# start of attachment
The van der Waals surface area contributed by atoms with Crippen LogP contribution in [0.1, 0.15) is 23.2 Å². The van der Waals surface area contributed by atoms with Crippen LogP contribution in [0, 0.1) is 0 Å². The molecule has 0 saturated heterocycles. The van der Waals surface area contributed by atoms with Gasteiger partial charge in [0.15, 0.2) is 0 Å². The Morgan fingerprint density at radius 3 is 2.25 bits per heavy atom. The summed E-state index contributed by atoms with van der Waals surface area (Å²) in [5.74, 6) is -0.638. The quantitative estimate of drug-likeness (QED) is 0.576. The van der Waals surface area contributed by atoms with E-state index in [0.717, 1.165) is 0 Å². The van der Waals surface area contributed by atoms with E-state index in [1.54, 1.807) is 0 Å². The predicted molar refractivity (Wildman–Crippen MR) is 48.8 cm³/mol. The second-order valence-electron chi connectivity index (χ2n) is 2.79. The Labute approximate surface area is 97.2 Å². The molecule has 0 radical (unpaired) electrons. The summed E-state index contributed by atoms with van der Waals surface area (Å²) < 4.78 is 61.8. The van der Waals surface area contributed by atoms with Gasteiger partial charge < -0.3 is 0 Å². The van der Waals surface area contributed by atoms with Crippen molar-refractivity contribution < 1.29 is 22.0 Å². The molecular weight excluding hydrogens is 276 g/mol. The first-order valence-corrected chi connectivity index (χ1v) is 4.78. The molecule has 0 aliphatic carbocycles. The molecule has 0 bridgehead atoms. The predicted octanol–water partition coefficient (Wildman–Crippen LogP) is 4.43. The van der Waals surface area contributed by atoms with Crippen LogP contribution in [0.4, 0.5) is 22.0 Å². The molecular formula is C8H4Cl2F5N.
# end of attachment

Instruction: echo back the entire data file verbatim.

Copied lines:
The van der Waals surface area contributed by atoms with Crippen LogP contribution in [0.1, 0.15) is 23.2 Å². The van der Waals surface area contributed by atoms with Crippen LogP contribution in [0, 0.1) is 0 Å². The molecule has 0 saturated heterocycles. The van der Waals surface area contributed by atoms with Gasteiger partial charge in [0.15, 0.2) is 0 Å². The Morgan fingerprint density at radius 3 is 2.25 bits per heavy atom. The summed E-state index contributed by atoms with van der Waals surface area (Å²) in [5.74, 6) is -0.638. The quantitative estimate of drug-likeness (QED) is 0.576. The van der Waals surface area contributed by atoms with E-state index in [0.717, 1.165) is 0 Å². The van der Waals surface area contributed by atoms with E-state index in [1.54, 1.807) is 0 Å². The predicted molar refractivity (Wildman–Crippen MR) is 48.8 cm³/mol. The second-order valence-electron chi connectivity index (χ2n) is 2.79. The Labute approximate surface area is 97.2 Å². The molecule has 0 radical (unpaired) electrons. The summed E-state index contributed by atoms with van der Waals surface area (Å²) < 4.78 is 61.8. The van der Waals surface area contributed by atoms with Gasteiger partial charge < -0.3 is 0 Å². The van der Waals surface area contributed by atoms with Crippen molar-refractivity contribution < 1.29 is 22.0 Å². The molecular weight excluding hydrogens is 276 g/mol. The first-order valence-corrected chi connectivity index (χ1v) is 4.78. The molecule has 0 aliphatic carbocycles. The molecule has 0 bridgehead atoms. The predicted octanol–water partition coefficient (Wildman–Crippen LogP) is 4.43. The van der Waals surface area contributed by atoms with Crippen LogP contribution in [0.4, 0.5) is 22.0 Å². The molecular formula is C8H4Cl2F5N.